When rape is used as a plot device

Written by Yong Hui, Change Maker

[Warning: This blog post contains discussions of sexual assault.]

Just a few weeks ago, the TV show Game of Thrones sparked a massive controversy over a certain scene in one of their episodes – that is, the scene where (spoiler alert) Sansa is raped by Ramsay as Theon is forced to watch.

As The Mary-Sue puts it aptly:

“The show has creators. They make the choices. They chose to use rape as a plot device. Again.”

gotFor anyone who’s so much as heard of Game of Thrones, it’s probably of no surprise to find out that one of the most distinctive elements of the show is its gratuitous use of violence. Unfortunately, this also incl udes sexual violence against women, and even more unfortunately, Game of Thrones definitely isn’t the first or only use of sexual violence as a storytelling trope in mainstream media. Just check out this TvTropes page for a small taster.

And guess what? This phenomenon isn’t solely confined to Western media. Yes, the innocent Channel 8 dramas we all know and love are guilty of this as well.

Does anyone remember The Little Nyonya? That show back from 2008 that everyone used to be obsessed with? I was eleven when I watched that show. Apart from the ridiculousness that was casting Jeanette Aw as two consecutive generations of women who just happened to look exactly alike, one particular plot line remains clear in my mind:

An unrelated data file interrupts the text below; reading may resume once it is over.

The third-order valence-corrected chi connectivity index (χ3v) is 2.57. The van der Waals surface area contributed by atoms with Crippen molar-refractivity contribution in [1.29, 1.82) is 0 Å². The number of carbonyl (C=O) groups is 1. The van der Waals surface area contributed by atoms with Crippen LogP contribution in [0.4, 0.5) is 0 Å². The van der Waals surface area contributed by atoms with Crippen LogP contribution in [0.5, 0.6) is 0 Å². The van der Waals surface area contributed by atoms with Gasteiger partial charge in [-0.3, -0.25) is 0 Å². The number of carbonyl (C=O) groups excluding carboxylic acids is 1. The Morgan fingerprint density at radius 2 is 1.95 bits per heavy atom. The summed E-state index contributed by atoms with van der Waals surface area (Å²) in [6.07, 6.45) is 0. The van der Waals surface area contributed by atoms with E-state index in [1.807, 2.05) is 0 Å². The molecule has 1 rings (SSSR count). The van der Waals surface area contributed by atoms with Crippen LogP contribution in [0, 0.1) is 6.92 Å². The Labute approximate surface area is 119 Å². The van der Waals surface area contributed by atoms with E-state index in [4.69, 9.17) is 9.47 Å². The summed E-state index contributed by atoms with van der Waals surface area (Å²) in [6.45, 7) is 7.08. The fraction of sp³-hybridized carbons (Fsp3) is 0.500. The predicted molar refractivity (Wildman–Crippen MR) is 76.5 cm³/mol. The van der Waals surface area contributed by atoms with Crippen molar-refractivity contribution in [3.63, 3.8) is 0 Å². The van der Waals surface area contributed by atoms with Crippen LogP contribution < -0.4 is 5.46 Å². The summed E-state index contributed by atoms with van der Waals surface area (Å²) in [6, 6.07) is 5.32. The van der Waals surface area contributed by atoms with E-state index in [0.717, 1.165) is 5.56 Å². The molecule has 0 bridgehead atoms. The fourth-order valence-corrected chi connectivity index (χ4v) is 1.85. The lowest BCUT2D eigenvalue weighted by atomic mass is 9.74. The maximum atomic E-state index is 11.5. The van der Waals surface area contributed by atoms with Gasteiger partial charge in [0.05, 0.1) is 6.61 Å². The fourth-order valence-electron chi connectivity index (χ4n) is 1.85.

littlenonyaHuang Yuzhu, played by Joanne Peh, is a young girl born into an affluent family. She is kind, helpful, bubbly, and generally a pretty nice person.

Her most prominent plot line is getting raped, being married off to said rapist, being physically and emotionally abused by him, being forced into prostitution to aid his business deals, and as a result of this, ultimately going insane and being committed to a mental institution for the rest of her life.

This was a good seven years ago, but this practice of using rape as a plot device is still continuing.

The New Paper ran an article last year where Chris Tong, a Mediacorp actress, describes her role as a “long-suffering, docile housewife character” who is “repeated abused by her businessman husband”, and the arduous process of having to film six separate rape scenes for the period drama The Journey: A Voyage (aka 唐山到南洋).

channel8Clearly, local media has developed the very, very problematic habit of using rape as an easy and convenient plot device. And even more clearly, this has to stop.

The problem isn’t so much in the inherent fact that rape is being depicted on television – the problem is how it’s depicted, the motives behind choosing this particular plot line, and the very worrying frequency with which it’s used over and over again in different TV series.

Let’s start with the how. The problem lies in the depiction of rape survivors. Most, if not all of the time, they’re depicted as ‘damaged goods’, with irreparable damage being inflicted on them by their attackers. It’s terrifyingly common for rape victims to later go insane from the trauma. There’s never really any hope of recovery. And therein lies the problem – that women are depicted as powerless agents, that we have quite clearly done a terrible job of telling the narrative of a rape survivors. Where are the narratives of women overcoming the trauma? Of recovery and rehabilitation? Well apparently they don’t exist. Once the deed is done the woman is forever broken.